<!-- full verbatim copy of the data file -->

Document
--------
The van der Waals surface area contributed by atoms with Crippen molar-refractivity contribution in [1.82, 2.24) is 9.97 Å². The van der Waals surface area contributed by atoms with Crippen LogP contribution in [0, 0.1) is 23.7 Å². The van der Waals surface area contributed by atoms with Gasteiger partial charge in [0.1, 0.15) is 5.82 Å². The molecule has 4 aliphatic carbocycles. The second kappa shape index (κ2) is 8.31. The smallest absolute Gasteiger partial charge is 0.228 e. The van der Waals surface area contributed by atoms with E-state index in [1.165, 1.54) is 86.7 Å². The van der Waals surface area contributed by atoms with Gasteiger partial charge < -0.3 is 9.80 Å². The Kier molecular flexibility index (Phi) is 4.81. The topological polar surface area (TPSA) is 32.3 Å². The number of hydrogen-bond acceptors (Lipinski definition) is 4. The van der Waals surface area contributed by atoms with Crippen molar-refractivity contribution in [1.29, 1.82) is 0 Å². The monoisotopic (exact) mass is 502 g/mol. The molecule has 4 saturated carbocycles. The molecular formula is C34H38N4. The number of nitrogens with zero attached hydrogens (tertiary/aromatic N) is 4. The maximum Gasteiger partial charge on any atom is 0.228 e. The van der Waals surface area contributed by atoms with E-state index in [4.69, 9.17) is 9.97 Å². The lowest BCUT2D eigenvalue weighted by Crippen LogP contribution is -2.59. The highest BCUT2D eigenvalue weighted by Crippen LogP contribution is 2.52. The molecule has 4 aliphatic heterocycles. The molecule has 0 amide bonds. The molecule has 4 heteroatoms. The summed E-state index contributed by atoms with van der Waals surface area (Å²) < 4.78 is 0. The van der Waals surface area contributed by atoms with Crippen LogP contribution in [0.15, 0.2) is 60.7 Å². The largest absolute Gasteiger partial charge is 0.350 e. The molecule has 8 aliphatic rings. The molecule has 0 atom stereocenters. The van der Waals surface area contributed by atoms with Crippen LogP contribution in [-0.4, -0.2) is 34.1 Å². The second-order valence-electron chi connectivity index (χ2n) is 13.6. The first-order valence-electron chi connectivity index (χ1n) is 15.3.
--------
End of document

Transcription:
The van der Waals surface area contributed by atoms with Crippen molar-refractivity contribution in [1.82, 2.24) is 9.97 Å². The van der Waals surface area contributed by atoms with Crippen LogP contribution in [0, 0.1) is 23.7 Å². The van der Waals surface area contributed by atoms with Gasteiger partial charge in [0.1, 0.15) is 5.82 Å². The molecule has 4 aliphatic carbocycles. The second kappa shape index (κ2) is 8.31. The smallest absolute Gasteiger partial charge is 0.228 e. The van der Waals surface area contributed by atoms with E-state index in [1.165, 1.54) is 86.7 Å². The van der Waals surface area contributed by atoms with Gasteiger partial charge < -0.3 is 9.80 Å². The Kier molecular flexibility index (Phi) is 4.81. The topological polar surface area (TPSA) is 32.3 Å². The number of hydrogen-bond acceptors (Lipinski definition) is 4. The van der Waals surface area contributed by atoms with Crippen molar-refractivity contribution in [1.29, 1.82) is 0 Å². The monoisotopic (exact) mass is 502 g/mol. The molecule has 4 saturated carbocycles. The molecular formula is C34H38N4. The number of nitrogens with zero attached hydrogens (tertiary/aromatic N) is 4. The maximum Gasteiger partial charge on any atom is 0.228 e. The van der Waals surface area contributed by atoms with E-state index in [4.69, 9.17) is 9.97 Å². The lowest BCUT2D eigenvalue weighted by Crippen LogP contribution is -2.59. The highest BCUT2D eigenvalue weighted by Crippen LogP contribution is 2.52. The molecule has 4 aliphatic heterocycles. The molecule has 0 amide bonds. The molecule has 4 heteroatoms. The summed E-state index contributed by atoms with van der Waals surface area (Å²) < 4.78 is 0. The van der Waals surface area contributed by atoms with Crippen LogP contribution in [0.15, 0.2) is 60.7 Å². The largest absolute Gasteiger partial charge is 0.350 e. The molecule has 8 aliphatic rings. The molecule has 0 atom stereocenters. The van der Waals surface area contributed by atoms with Crippen LogP contribution in [-0.4, -0.2) is 34.1 Å². The second-order valence-electron chi connectivity index (χ2n) is 13.6. The first-order valence-electron chi connectivity index (χ1n) is 15.3.